You have to be aware of the fact that Ultimate Stunts is not made for physics realism. If you want realism, pleas take a look at simulators like Racer. If you just want to have fun with self-made tracks and lots of stunts, then Ultimate Stunts is the game for you. Within the limits of the Ultimate Stunts physics engine, you can make your cars as good or as bad as you want, and as realistic or unrealistic as you want. The philosophy of Ultimate Stunts itself is to give gameplay top-priority. Cars should be fun to drive in the first place. Realistic settings are only used where that contributes to the driving fun. Cars that are too difficult to drive are bad, and too easy cars are bad too. This makes car-tuning something like an art.

- Top speed
- Max. power, max. torque + their RPMs
- Gear ratios + the final drive ratio (= differential ratio)
- The traction type (front wheel / rear wheel / four wheel traction)
- The mass of the car
- The weight distribution between front wheels and rear wheels
- The height of the center of gravity above the ground

Non-SI units | SI units | |

1 km/h | = | 0.2778 m/s |

1 mile/h | = | 0.4469 m/s |

1 hp | = | 735.5 W |

1 kW | = | 1000 W |

1 RPM | = | 9.549 rad/s |

#Symbols: v = speed of the car cwA = aerodynamic drag parameter Fdrag = aerodynamic drag force Pdrag = power required to compensate drag v_max = top speed P_max = maximum power of engine r = radius of wheel ratio_g = rear ratio of highest gear ratio_d = differential ratio (final drive ratio) w_wheel = rotation speed of wheel w_engine = rotation speed of engine w_engine_P_max = rotation speed of engine @ max power point #Calculating the top speed Fdrag = cwA * v^2 Pdrag = Fdrag * v = cwA * v^3 v_max = (P_max / cwA) ^ (1/3) cwA = Pdrag / v_max^3 #Calculating optimal gear ratios w_wheel = v / r w_engine = w_wheel * ratio_g * ratio_d = v * ratio_g * ratio_d / r ratio_g * ratio_d = w_engine_P_max * r / v_maxIf you have a car with a certain amount of power, and you want it to have a certain top speed, then you can calculate the gear ratio / differential ratio combination, and then fine-tune the top speed by changing the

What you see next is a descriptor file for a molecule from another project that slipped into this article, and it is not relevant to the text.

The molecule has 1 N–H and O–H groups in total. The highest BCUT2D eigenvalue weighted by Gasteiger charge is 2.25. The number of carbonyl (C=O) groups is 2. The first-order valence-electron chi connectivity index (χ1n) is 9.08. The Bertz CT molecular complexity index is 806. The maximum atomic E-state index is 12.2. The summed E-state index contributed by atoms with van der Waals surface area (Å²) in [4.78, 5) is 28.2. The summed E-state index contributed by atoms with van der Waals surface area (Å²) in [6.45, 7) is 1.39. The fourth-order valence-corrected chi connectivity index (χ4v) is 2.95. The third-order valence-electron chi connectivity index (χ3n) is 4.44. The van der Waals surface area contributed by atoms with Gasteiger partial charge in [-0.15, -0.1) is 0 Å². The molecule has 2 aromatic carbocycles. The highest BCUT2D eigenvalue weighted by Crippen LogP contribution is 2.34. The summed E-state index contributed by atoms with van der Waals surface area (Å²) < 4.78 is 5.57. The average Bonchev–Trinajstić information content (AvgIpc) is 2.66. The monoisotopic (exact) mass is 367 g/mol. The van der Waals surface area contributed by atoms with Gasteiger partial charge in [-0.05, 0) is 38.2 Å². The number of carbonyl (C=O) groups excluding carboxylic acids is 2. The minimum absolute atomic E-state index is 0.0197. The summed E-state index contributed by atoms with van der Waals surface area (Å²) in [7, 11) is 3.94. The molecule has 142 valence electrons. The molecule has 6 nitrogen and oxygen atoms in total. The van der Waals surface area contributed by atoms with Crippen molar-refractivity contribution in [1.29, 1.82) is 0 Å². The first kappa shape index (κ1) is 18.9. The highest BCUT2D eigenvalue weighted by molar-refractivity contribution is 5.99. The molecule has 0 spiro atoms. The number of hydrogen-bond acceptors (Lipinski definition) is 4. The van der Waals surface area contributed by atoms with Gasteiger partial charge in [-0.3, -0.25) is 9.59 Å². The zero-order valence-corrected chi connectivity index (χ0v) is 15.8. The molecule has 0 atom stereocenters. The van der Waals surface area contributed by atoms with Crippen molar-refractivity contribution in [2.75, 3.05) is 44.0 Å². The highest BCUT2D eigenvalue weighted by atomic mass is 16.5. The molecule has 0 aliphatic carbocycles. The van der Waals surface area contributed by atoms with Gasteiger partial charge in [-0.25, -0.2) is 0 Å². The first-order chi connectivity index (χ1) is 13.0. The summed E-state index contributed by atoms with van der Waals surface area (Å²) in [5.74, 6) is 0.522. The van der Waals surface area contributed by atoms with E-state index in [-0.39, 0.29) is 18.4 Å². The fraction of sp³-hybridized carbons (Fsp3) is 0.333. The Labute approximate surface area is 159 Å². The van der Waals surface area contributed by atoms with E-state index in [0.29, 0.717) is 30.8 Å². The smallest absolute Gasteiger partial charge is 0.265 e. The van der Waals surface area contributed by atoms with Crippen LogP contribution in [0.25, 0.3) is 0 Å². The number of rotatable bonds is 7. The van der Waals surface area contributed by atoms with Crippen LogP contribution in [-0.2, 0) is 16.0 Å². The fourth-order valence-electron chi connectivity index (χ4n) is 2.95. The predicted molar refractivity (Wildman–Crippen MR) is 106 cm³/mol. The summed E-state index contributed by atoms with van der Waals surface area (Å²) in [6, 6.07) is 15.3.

With the right first gear ratio, any engine can generate enormous traction forces. A higher gear ratio means a greater traction force. I can hear you asking: "why don't cars have infinitely high gear ratios, if that gives greater traction forces?". Besides the fact that there are technical limitations to gear box technology, there are several reasons for this. One reason is that with high gear ratios, an engine will very soon reach high RPMs, so that the traction force will start to drop, so you will only have an advantage of the gear for a very short time, and then you'll have to switch to a higher gear. Another reason is that tires can only apply a limited amount of force to the ground. If this force is exceeded, then the tires simply start skidding, instead of generating extra force. So, for fast acceleration it may be smart to match the first gear ratio with the maximum traction force that can be applied by the tires.

The maximum amount of force that can be applied by the tires depends heavily on the vertical
force on the wheel (here called the normal force). In a neutral situation, this is simply a
part of the weight of the car: the weight distribution of the car describes how much of the
weight goes to the front wheels and how much to the rear wheels. This distribution can be
changed in Ultimate Stunts by moving the **centerofmass** forward or backward. When
accelerating, decellerating or turning, this distribution can be different from the neutral
situation. When the car accelerates, it leans more on the rear wheels, so the normal force on
the rear wheels will be higher than in the neutral distribution. As a higher normal force
allows for a greater traction force, this effect is good for rear-driven cars and bad for
dront-driven cars. Aerodynamic downforce from spoilers also has an influence on the normal
force, but for acceleration this is less important because downforce is only generated at high
speeds, and acceleration requires the highest forces at low speeds.